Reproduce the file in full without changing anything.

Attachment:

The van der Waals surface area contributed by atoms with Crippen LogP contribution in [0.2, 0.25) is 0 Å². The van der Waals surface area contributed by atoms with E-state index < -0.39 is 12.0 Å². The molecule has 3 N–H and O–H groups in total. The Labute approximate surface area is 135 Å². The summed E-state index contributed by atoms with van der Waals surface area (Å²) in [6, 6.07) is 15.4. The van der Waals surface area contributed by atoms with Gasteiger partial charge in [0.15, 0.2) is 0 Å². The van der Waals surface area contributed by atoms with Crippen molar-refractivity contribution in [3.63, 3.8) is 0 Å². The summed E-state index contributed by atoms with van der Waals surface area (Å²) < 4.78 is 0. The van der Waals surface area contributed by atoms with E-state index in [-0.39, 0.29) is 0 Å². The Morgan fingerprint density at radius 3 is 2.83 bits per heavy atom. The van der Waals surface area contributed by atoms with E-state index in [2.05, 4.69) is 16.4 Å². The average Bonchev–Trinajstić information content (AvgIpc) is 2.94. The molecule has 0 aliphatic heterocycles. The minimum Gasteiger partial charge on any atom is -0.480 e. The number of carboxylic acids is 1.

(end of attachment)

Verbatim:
The van der Waals surface area contributed by atoms with Crippen LogP contribution in [0.2, 0.25) is 0 Å². The van der Waals surface area contributed by atoms with E-state index < -0.39 is 12.0 Å². The molecule has 3 N–H and O–H groups in total. The Labute approximate surface area is 135 Å². The summed E-state index contributed by atoms with van der Waals surface area (Å²) in [6, 6.07) is 15.4. The van der Waals surface area contributed by atoms with Gasteiger partial charge in [0.15, 0.2) is 0 Å². The van der Waals surface area contributed by atoms with Crippen molar-refractivity contribution in [3.63, 3.8) is 0 Å². The summed E-state index contributed by atoms with van der Waals surface area (Å²) < 4.78 is 0. The van der Waals surface area contributed by atoms with E-state index in [-0.39, 0.29) is 0 Å². The Morgan fingerprint density at radius 3 is 2.83 bits per heavy atom. The van der Waals surface area contributed by atoms with E-state index in [2.05, 4.69) is 16.4 Å². The average Bonchev–Trinajstić information content (AvgIpc) is 2.94. The molecule has 0 aliphatic heterocycles. The minimum Gasteiger partial charge on any atom is -0.480 e. The number of carboxylic acids is 1.